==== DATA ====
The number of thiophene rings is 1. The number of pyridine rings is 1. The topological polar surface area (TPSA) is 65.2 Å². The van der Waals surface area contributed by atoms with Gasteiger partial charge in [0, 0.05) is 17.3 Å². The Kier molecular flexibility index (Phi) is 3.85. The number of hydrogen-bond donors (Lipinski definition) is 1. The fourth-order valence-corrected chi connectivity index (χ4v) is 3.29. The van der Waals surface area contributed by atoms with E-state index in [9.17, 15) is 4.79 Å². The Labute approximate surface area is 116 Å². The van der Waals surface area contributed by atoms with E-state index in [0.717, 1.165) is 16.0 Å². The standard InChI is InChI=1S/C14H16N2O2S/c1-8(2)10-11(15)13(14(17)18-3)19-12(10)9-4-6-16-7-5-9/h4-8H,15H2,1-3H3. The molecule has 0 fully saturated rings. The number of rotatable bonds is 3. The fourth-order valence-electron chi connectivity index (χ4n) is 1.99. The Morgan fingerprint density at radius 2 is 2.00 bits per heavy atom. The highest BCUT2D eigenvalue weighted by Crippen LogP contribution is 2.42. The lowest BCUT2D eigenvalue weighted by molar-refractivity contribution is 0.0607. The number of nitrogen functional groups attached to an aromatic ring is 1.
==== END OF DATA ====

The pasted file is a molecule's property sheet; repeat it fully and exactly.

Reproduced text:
The number of thiophene rings is 1. The number of pyridine rings is 1. The topological polar surface area (TPSA) is 65.2 Å². The van der Waals surface area contributed by atoms with Gasteiger partial charge in [0, 0.05) is 17.3 Å². The Kier molecular flexibility index (Phi) is 3.85. The number of hydrogen-bond donors (Lipinski definition) is 1. The fourth-order valence-corrected chi connectivity index (χ4v) is 3.29. The van der Waals surface area contributed by atoms with E-state index in [9.17, 15) is 4.79 Å². The Labute approximate surface area is 116 Å². The van der Waals surface area contributed by atoms with E-state index in [0.717, 1.165) is 16.0 Å². The standard InChI is InChI=1S/C14H16N2O2S/c1-8(2)10-11(15)13(14(17)18-3)19-12(10)9-4-6-16-7-5-9/h4-8H,15H2,1-3H3. The molecule has 0 fully saturated rings. The number of rotatable bonds is 3. The fourth-order valence-electron chi connectivity index (χ4n) is 1.99. The Morgan fingerprint density at radius 2 is 2.00 bits per heavy atom. The highest BCUT2D eigenvalue weighted by Crippen LogP contribution is 2.42. The lowest BCUT2D eigenvalue weighted by molar-refractivity contribution is 0.0607. The number of nitrogen functional groups attached to an aromatic ring is 1.